WP Download - BHPH Customer ServiceIf a dealership is operating on the repossession model, it will take time to develop a focus on customer service. First of all, the sales process must shift from a focus on getting the car sold to a focus on learning about the customer. Each customer will have unique expectations, needs and approaches to problem solving and communication. This information will be important if the dealer’s mindset is now to keep the customer in a car and to collect payments.

For example, a dealer may explain up front that the customer has a full or limited warranty on any mechanical repairs for a set period of time. This option is designed to keep in contact with the customer and make small repairs to avoid bigger ones. Frequently, a broken down car equals stopped payments. Instead, the dealer offers to make repairs, eliminate this common excuse for non-payment and stay in contact with more customers.

Other examples of establishing regular communication and service include offering regular spot checks on the vehicle, letting customers upgrade to a nicer model and keep payments the same. Dealers may also offer to pick up a vehicle free of charge if it breaks down. While it seems that all the work and expense is on the dealer’s side, the benefit of extra service is to sustain thousands in payments each month while reducing the need to sell as many cars per month.

At the same time, the customer may feel more loyal for the help provided…and refer friends and family.

Get Your Team on Board for Customer Service Changes

For this customer-centric approach to work, the dealer must get buy-in from the entire team. This includes reception and collections staff and service teams. If, for example, the collections staff is now focused on keeping a customer in a vehicle rather than repossessing it, their communications style has to change. They also must communicate with customers as soon as a payment is missed rather than waiting 60 to 90 days to meet legal requirements for repossession.

Collections staff must be trained to ask more questions when calling about missed payments and to show sympathy by offering some solutions. They can ask the customer to come in and make a payment. They can offer a discount if the payment is made within the week. If the car is broken down, they can discuss repair options. Sometimes it is helpful to review the payment history and the customer’s income arrangements to discuss paying ahead when cash flow is healthy and then having a couple weeks or months of no payments when cash flow is thin.

Service technicians must provide a cordial environment to support the customer relationship. Their goal has changed from getting a job done to keeping a customer happy.

Follow a Consistent Strategy

A dealership cannot focus on repossession and also provide good customer service. A consistent, customer-centric approach looks more like this:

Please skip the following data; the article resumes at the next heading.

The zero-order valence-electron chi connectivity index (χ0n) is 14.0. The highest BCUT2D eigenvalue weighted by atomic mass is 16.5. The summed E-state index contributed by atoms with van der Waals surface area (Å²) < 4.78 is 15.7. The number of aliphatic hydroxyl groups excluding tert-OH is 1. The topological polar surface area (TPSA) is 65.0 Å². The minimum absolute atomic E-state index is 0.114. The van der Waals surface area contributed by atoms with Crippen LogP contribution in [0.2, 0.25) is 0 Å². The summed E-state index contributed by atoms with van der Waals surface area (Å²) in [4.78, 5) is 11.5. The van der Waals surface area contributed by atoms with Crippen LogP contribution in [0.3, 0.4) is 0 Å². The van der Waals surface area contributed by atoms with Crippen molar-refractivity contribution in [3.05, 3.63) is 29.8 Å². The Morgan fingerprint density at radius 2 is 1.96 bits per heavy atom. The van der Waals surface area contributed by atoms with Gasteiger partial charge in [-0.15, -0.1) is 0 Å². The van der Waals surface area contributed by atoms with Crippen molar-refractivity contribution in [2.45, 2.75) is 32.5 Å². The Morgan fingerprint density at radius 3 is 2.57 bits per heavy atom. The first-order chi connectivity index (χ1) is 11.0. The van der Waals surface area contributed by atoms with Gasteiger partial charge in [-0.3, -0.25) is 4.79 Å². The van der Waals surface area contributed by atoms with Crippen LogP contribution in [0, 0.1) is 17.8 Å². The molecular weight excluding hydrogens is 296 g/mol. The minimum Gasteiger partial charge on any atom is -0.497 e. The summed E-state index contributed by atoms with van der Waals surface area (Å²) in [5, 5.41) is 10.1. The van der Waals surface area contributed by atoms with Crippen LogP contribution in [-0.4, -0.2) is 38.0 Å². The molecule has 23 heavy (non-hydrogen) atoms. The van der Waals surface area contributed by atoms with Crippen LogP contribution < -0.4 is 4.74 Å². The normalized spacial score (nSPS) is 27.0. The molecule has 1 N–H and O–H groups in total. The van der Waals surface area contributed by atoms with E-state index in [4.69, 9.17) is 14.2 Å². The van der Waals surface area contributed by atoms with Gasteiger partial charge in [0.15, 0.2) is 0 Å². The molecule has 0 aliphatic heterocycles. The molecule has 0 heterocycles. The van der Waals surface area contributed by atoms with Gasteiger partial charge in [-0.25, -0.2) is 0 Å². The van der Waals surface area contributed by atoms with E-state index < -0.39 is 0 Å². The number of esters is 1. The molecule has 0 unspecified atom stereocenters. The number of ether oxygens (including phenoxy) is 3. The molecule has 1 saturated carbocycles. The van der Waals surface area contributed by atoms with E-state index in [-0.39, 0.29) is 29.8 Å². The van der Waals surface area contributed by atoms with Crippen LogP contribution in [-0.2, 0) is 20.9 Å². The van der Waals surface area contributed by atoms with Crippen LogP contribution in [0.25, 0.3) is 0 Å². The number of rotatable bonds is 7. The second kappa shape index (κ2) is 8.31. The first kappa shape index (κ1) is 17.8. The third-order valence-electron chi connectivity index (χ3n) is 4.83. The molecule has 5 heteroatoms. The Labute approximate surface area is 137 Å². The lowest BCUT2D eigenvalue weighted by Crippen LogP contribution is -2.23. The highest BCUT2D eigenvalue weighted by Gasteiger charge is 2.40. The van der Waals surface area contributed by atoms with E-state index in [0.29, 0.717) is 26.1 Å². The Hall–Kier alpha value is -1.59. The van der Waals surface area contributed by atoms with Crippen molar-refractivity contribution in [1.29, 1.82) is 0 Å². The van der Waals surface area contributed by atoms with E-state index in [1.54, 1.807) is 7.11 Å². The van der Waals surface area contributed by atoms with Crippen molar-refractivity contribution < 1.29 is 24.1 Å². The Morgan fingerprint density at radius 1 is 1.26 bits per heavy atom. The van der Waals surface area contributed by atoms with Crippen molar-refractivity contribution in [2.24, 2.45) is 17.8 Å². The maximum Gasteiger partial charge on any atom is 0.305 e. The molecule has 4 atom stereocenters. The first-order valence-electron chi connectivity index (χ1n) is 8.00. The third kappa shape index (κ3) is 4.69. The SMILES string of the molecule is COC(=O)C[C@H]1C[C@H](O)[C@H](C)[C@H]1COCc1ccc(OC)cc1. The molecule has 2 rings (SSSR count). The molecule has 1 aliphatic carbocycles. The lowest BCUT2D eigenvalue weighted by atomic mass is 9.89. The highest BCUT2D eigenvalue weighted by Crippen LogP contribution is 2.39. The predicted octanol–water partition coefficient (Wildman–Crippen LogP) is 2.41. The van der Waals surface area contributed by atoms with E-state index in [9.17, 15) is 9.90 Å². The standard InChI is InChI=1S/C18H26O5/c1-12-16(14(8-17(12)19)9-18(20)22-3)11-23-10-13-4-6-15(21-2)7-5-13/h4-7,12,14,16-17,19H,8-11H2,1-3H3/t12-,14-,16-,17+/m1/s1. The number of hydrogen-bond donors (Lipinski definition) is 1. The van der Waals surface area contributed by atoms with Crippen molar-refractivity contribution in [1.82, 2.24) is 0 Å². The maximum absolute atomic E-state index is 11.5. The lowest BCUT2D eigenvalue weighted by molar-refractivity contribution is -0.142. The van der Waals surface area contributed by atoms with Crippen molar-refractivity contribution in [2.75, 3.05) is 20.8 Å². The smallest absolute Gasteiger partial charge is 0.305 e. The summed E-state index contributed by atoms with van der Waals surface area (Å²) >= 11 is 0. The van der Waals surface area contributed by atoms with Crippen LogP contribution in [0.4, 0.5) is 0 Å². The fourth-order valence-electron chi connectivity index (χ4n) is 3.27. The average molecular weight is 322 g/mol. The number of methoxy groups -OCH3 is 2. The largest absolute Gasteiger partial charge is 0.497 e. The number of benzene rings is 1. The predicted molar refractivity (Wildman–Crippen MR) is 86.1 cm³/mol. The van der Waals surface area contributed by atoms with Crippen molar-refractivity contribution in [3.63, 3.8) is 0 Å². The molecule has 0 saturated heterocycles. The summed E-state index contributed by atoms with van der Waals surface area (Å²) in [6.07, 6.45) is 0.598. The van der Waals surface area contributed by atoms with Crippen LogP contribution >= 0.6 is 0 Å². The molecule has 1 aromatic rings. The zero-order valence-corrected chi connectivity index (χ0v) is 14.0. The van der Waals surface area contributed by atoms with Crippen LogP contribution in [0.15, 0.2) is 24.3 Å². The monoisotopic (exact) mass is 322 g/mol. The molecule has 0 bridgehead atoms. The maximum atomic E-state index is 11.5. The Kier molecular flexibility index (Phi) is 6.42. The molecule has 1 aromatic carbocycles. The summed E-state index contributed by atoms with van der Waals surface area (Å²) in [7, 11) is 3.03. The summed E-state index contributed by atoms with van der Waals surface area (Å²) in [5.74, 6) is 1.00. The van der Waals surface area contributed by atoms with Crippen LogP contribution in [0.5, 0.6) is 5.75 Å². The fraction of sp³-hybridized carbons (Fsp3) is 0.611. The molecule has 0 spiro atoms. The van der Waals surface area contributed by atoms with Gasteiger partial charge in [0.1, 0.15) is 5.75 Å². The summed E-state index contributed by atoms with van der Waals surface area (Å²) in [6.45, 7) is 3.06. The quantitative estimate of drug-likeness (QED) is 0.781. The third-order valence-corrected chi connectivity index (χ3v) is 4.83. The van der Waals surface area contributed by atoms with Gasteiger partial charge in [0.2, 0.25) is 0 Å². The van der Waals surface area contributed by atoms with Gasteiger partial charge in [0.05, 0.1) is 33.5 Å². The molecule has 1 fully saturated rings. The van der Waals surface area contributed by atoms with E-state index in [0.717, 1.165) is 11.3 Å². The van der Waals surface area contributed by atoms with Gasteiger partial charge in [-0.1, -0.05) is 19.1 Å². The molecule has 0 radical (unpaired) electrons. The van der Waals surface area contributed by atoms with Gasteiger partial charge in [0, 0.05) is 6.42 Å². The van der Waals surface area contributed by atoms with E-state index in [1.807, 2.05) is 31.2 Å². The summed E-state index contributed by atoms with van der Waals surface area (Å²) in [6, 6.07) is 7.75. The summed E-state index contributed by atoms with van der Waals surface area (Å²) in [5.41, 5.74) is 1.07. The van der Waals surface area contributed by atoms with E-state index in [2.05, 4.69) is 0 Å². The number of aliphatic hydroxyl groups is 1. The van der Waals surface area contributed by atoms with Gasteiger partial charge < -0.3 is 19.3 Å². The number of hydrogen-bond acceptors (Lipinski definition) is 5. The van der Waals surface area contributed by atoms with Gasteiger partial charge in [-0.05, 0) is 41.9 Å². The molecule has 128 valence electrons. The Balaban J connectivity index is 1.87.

• Review all existing customers on a weekly basis and identify which customers are currently behind on payments.
  • Contact customers and invite them to the dealership to talk about getting current on payments.
  • Offer a list of options that can support up-to-date payments.
  • Once customers visit the dealership, provide a welcoming experience that demonstrates your interest in keeping the relationship.
  • Outline a plan to continue the payment stream:
    • Get the vehicle in and inspect it or make repairs
    • Provide a discount
    • Add missed payments or big repairs on the end of the existing loan
    • Get customers into another vehicle through refinancing
    • Adjust the payment schedule to support changes in circumstances
  • Follow up and stay in contact through in-person visits as much as possible.
  • Monitor payment habits and communicate as soon as there is a change.

Once the customer-centric approach is in place and working consistently, dealers can start to calculate how many customers making regular monthly payments are needed to support a consistent budget and profit margin. This can help dealers plan ahead by creating a fund to cover customer vehicle repairs, upgrade the service area or advertise. This consistent approach can also reduce the required quota on new sales per month, and therefore investment in new inventory.

If you think this approach could work better for your dealership in the long run, talk to the auto dealership team at Cornwell Jackson. To learn more, download the full article here.

Mike Rizkal, CPA is the audit and assurance partner in Cornwell Jackson’s assurance practice and auto dealership segment. Mike utilizes his real world practical experience to provide consulting and accounting services to buy here pay here owners and managers across North Texas.